and stores was fundamental to the growth of Silicon Valley
and the success of the new economy. Since 1980, university
inventions licensed to the private sector under Bayh-Dole
have spawned over 2,200 new companies that generate about
$30 billion in economic activity every year, according to
the Association of University Technology Managers.

Statistics like these explain the enduring enthusiasm among
most policy experts for privatizing the public's
intellectual property. But a few eloquent dissenters have
begun to argue that taking privatization of the nation's
intellectual property too far could stifle innovation and
suffocate economic growth.

The champion of this broad thesis is Stanford law professor
Larry Lessig, who has just outlined this argument in a new
book, "The Future of Ideas." Lessig worries that the proper
balance between private intellectual property (Microsoft)
and the public good (the Internet) has been lost, and our
society is blindly moving toward too much private control
over intellectual property. "The shift is not occurring with
the idea of balance in mind," he wrote; "instead, the shift
proceeds as if control were the only value."

The most powerful examples that privatizing technology does
not always equal progress are public code like the
Internet's and open-source software. They are cases of
technology that derive their value from being public and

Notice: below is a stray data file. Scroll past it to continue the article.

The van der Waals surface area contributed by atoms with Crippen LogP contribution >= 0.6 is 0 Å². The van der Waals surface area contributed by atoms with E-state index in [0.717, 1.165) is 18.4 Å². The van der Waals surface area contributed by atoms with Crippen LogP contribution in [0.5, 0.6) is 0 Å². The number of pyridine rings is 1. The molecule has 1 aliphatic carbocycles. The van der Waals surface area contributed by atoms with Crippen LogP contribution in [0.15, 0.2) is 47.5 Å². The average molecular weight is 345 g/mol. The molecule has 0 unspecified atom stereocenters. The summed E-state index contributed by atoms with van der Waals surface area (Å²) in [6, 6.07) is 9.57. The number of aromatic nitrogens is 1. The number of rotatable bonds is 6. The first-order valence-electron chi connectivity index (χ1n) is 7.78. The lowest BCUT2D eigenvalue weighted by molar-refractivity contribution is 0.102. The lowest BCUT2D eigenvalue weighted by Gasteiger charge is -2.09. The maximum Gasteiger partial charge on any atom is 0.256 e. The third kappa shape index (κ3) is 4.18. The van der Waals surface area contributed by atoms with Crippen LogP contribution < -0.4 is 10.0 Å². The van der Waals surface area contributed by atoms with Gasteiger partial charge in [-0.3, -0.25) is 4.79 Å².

free; fences kill them. "The open-source movement is an
endorsement of the value of the public domain," Eisenberg
says. "It's a striking counter-example to the bias of public
policy: that the public domain dooms technology to
obscurity."

The systemic bias toward privatization, which Bayh-Dole
codified into law, has the scientists working on improved
versions of the Internet worried.

"For the last 20 years, public money has backed proprietary
systems software," says Rick Stevens, who is working on
"grid computing" software at Argonne National Lab. "We're
saying, stop putting public money there."

Ian Foster, another computer scientist working at Argonne,
agrees. "I believe that in almost all cases, the interests
of science and society alike are best served by free
distribution of software produced in research labs and
universities. Unfortunately, there are still institutions
that place significant obstacles in the way of researchers
who wish to follow this path. Agencies funding research
could help things by making strong statements in favor of
open source, so that this is the norm rather than the
exception."

Some government agencies are starting to get the message.
Open-source development for grid software and other
supercomputing applications is getting some government
funding. The Department of Energy, which runs Argonne, has
been supporting open-source projects for years. In April,
the National Security Agency announced it would help to make
a version of the Linux-based operating system secure enough
for the Defense Department to use.

Universities are starting to rediscover the value of
open-sourcing software, too. Stanford, the institution at
the hub of Silicon Valley, lets its faculty release software
under a public license. "We pretty much go with what our
faculty members want to do," says Kathy Ku, who heads the
licensing office there. "We care about the academic mission
more that the money."

Elsewhere, the struggle goes on. "It's trying to find a
balance between the academic mission and commercialization,"
Johnson, the Utah professor, says. "This is a hot topic in
universities right now, and everyone is really struggling
with it. Some universities have really gone overboard. It's
not going to be an easy thing to resolve."

- - - - - - - - - - - -

About the writer
Jeffrey Benner is a contributing writer at Wired News.


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Received on Saturday, 5 January 2002 18:30:09 UTC